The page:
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My W&L

"Creativity has many meanings, but for me and with regards to my college experience, it means the opportunity to shape my own identity."

Annie Persons '15

I can characterize my time at Washington and Lee in one word: creativity. Creativity has many meanings, but for me and with regards to my college experience, it means the opportunity to shape my own identity.

I came to Washington and Lee knowing that I wanted to be an English major and a creative writing minor. I also wanted minor in mass communications — I was an opinions columnist for my high school newspaper. After completing my FDRs the fall and winter of my first year, I picked a class on journalism and Vietnam for the spring term. On the morning of registration, I was shocked to be blocked from the course, not having "instructor consent." After a few minutes of frantic research, I realized that I had tried to enroll for a class that actually went to Vietnam. Panicked, I registered for Professor Wheeler's poetry-writing class instead. That split-second decision set in motion the creativity and changes that would mark the rest of my career here.

I had enjoyed writing stories as a child, but I never considered myself a "writer" and certainly not a poet until I took that first creative writing class. But writing my own poetry gave me insight into the logic, concentration and creativity that go into crafting a poem, and I found this process extremely satisfying as well as fun. I fell in love with it. Poetry taught me about literature's wonderful way of turning you inside out, of fostering introspection and human connection. In my time here, I've been in the heads of writers across the centuries — from Shakespeare and Milton to H.D., Langston Hughes, and contemporary geniuses like Claudia Rankine. The more that I've read and the more that I've written, the more connected I've become with myself and with the rest of the world.

This increased consciousness percolates into all areas of my life, from the classroom to my extra-curriculars and my future plans. The ability to make connections between my classes, between departments, and between my education and my daily life is amazing. And that's what a liberal arts education is supposed to do, right? My education at Washington and Lee has made me think critically about my actions and the people around me; it's taught me how to forge human connection, whether through conversation or through a poem. Most importantly, I've learned that the process of creating and growing won't stop when I leave here. It's true that I have already transformed in many ways in my time at Washington and Lee. But I'm still learning. That's the beauty of creativity and a liberal arts education: nothing is perfect, everything is always changing. In the words of Joyce Carol Oates, "I don't change, I just become more and more myself."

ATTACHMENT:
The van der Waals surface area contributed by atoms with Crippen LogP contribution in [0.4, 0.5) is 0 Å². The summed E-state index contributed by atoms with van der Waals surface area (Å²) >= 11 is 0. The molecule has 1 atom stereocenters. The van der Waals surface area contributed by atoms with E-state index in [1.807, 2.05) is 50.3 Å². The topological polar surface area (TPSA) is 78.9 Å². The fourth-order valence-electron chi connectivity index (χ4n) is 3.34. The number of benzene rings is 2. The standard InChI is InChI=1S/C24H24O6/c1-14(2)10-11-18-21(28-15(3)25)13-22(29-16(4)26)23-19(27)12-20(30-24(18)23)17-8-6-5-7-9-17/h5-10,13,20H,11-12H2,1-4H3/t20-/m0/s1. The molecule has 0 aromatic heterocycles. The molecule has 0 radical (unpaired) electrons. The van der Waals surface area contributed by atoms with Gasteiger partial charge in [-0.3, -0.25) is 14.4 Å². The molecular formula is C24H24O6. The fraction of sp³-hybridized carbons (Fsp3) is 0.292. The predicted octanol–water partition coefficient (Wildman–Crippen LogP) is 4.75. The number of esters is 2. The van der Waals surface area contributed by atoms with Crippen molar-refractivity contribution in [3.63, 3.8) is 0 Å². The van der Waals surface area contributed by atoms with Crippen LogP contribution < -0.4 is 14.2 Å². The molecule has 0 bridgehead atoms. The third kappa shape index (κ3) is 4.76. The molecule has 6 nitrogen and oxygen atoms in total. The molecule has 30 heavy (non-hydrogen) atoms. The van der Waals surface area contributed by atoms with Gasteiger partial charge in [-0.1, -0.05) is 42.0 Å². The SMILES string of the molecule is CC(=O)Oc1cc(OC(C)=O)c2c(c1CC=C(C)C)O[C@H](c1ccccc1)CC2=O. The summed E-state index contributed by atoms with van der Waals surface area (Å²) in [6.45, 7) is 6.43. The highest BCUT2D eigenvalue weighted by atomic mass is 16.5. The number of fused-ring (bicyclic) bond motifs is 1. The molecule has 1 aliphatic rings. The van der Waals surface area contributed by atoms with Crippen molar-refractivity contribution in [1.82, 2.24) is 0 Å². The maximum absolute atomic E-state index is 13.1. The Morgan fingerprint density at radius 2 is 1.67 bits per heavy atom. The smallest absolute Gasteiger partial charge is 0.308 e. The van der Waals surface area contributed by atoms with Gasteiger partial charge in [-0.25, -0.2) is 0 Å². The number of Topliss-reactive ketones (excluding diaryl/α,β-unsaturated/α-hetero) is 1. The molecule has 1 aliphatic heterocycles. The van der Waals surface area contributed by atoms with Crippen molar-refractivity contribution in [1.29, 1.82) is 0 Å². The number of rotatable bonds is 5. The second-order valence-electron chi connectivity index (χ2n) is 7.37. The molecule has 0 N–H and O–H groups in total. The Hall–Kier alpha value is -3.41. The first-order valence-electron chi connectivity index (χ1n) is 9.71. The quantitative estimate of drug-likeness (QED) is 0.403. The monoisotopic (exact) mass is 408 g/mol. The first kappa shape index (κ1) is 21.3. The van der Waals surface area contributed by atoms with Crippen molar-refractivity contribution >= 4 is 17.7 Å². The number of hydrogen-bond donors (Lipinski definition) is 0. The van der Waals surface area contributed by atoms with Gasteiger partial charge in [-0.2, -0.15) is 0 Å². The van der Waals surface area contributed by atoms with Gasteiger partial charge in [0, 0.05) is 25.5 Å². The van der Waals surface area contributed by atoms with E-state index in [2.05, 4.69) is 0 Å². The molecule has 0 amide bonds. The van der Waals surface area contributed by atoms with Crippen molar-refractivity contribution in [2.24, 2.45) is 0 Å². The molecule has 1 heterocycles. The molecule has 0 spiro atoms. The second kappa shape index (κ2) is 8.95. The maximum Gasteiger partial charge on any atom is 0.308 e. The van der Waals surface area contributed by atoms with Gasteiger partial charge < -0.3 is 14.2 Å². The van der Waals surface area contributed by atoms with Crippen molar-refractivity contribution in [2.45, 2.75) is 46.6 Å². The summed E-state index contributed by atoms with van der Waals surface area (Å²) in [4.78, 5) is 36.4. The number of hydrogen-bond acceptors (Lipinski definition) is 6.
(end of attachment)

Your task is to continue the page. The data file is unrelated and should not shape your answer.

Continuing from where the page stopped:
Annie Persons '15

Hometown: Atlanta, GA

Major: English

Minor: Creative Writing

Extracurricular Involvement:

  • Head editor of MUSE
  • Volunteer at Earthsong Montessori School
  • Volunteer at Project Horizon
  • Member of the Gender Action Group
  • Writing Center tutor

Off-Campus Experiences:

  • Summer Research Assistant
  • SSIR grant recipient (conducted archival research for my Honors Thesis at Yale's Beinecke Rare Book and Manuscript Library)
  • Study Abroad in England, Spring 2014

Favorite Campus and Lexington Landmarks: Payne Hall. Even the act of squeezing through those tiny doors makes me happier. And Blue Sky bakery--I have worked there part-time on and off for the past few years. They have the kindest management and the best bread.

What professor has inspired you? So many: Professor Wheeler (my advisor), Professor Miranda, Professor Gavaler, Professor Smith, Professor Pickett, Professor Gertz, Professor Mayock...also Janet Boller, and Sandy O'Connell, the administrative assistant in Payne.

Advice for prospective or first-year students? Find things that you love and don't be afraid to pour yourself into them.

Transformative Education

Washington and Lee seeks to foster an atmosphere of self-discovery and an environment where anything is possible.

In Action People and Programs